Professor Ronald Wright discusses problems with elections of prosecutors in Intercept article

Photo of Wake Forest Law Professor Ron Wright

Professor Ron Wright is one of the nation’s best known criminal justice scholars. He is the co-author of two casebooks in criminal procedure and sentencing; his empirical research concentrates on the work of criminal prosecutors.

Professor Ronald Wright was quoted in the article, “Hard-line Prosecutors Face Rejection From Voters In Elections Across the U.S.,” published on The Intercept on Oct. 20, 2016.  The article details district attorney elections, unsuccessful prosecutions of defendants like George Zimmerman and more.

Professor Wright is quoted in the following section, “Unchecked Power and No Transparency.”

“Elected prosecutors enjoy unparalleled power in the criminal justice system, while facing little oversight outside the electoral process — and even there, it appears they scarcely face real scrutiny. ‘You basically have unchecked power and no transparency,’ said Daniel Medwed, a professor at Northeastern University School of Law who studies wrongful convictions.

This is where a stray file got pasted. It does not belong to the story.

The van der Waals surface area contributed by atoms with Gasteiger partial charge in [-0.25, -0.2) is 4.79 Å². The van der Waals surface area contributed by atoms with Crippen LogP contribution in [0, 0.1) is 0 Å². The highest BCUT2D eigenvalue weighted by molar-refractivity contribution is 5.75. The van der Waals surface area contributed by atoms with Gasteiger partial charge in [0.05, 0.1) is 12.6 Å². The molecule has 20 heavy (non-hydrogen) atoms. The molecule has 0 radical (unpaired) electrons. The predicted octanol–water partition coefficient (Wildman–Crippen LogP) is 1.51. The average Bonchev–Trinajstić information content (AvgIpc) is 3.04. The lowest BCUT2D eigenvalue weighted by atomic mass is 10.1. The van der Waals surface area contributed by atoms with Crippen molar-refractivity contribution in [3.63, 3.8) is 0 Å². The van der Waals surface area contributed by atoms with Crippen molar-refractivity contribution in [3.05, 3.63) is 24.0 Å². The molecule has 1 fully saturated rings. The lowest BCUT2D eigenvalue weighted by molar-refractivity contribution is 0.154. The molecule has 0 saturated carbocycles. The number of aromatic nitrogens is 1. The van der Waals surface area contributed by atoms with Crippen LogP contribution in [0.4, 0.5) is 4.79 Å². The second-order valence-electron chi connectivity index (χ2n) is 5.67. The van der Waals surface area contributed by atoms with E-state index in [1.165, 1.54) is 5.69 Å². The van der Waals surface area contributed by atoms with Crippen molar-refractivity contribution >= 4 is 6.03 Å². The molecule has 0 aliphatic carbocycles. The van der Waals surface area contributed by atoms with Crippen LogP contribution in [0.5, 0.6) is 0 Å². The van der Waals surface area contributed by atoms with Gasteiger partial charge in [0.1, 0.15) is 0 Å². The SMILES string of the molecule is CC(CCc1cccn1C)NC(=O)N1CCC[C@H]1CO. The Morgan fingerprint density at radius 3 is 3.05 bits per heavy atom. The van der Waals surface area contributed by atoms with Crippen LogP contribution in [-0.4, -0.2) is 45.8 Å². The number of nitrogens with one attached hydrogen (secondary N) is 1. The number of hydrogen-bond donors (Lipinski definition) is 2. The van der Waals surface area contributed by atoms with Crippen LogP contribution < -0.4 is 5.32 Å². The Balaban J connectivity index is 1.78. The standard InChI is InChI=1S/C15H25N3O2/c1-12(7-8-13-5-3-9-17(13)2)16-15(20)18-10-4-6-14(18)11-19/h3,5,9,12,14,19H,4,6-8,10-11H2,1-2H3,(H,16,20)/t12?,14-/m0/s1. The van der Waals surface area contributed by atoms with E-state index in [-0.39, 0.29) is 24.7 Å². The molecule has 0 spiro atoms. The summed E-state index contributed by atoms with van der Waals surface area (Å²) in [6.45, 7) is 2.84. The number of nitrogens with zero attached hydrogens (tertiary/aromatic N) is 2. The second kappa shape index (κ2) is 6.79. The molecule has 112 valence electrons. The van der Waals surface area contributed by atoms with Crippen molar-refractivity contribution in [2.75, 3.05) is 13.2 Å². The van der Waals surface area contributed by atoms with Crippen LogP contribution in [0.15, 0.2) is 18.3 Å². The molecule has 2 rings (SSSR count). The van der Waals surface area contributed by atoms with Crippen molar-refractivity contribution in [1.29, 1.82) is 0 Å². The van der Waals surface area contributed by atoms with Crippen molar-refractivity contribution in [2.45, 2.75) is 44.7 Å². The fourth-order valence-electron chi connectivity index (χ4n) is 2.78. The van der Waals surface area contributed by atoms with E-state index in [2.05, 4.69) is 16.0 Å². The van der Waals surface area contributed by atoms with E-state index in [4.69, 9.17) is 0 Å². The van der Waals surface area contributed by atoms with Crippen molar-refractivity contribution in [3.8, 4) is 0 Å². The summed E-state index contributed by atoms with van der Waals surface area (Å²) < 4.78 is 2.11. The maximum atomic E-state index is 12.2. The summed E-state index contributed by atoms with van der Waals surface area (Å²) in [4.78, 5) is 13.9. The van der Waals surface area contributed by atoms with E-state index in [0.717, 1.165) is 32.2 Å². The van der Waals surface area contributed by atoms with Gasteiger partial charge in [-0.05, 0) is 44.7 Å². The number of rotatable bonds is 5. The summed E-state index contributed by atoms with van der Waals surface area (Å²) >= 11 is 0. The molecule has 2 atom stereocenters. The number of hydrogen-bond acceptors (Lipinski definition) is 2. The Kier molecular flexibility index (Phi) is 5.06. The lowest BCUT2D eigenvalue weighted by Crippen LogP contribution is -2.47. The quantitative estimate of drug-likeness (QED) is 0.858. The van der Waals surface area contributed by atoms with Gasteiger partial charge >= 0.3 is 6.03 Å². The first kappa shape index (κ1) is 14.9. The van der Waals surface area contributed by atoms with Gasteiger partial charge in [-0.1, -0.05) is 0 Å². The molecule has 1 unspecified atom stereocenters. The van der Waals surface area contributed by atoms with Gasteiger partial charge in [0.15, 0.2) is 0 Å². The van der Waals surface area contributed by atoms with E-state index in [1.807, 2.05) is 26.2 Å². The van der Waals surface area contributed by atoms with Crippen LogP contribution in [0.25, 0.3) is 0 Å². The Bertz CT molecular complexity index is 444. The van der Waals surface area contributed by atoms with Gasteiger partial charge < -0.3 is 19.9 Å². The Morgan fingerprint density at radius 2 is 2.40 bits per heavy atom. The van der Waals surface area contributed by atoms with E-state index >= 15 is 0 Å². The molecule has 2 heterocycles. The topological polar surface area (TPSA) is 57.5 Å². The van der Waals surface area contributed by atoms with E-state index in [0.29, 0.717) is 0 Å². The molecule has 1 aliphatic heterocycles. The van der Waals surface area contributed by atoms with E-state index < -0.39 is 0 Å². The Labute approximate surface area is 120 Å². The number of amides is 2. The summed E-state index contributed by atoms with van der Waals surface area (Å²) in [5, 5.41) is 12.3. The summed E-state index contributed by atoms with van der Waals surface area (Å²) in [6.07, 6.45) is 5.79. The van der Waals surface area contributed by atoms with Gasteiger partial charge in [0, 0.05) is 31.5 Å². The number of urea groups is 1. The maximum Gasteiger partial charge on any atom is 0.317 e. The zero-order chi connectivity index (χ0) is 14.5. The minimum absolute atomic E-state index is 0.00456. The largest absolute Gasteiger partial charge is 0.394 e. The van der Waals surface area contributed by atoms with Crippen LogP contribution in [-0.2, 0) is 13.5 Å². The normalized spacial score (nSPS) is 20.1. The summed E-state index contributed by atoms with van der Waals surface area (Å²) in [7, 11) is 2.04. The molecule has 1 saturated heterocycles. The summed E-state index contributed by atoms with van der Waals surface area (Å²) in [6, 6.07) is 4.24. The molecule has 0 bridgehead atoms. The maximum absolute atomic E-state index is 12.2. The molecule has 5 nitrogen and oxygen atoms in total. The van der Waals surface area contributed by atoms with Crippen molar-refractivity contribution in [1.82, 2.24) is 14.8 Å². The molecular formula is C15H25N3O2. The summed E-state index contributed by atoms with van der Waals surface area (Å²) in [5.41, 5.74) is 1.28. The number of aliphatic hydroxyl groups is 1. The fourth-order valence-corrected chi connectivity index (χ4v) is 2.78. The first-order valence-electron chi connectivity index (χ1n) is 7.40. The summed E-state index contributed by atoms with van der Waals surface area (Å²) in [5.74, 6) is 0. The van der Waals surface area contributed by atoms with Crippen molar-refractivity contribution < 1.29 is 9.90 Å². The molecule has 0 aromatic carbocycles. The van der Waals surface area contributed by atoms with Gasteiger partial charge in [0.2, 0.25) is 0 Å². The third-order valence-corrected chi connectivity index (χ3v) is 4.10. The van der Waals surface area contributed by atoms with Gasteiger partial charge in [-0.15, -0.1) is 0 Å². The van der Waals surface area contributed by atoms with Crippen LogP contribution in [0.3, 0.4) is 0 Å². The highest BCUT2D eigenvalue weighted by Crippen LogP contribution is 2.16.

“Prosecutors generally have great job security. Overall, 63 percent have been on the job for five years or more — in larger offices, that number is 70 percent, according to the Bureau of Justice Statistics’ 2007 report on the nation’s prosecutors. And when seeking re-election, incumbent prosecutors win 95 percent of the time, according to research done by Wake Forest University School of Law professor Ronald Wright, who tracked electoral outcomes from 1996-2006. ‘This evidence shows that voters rarely vote against incumbent prosecutors; more importantly, incumbents face a challenge far less often than incumbents in legislative races,’ Wright wrote in a 2009 article for the Ohio State Journal of Criminal Law. ‘In such a setting, prosecutors have little reason to expect that they will have to explain their choices and priorities to the voters. The outcomes, in sum, demonstrate that elections produce low turnover and few challenges.’”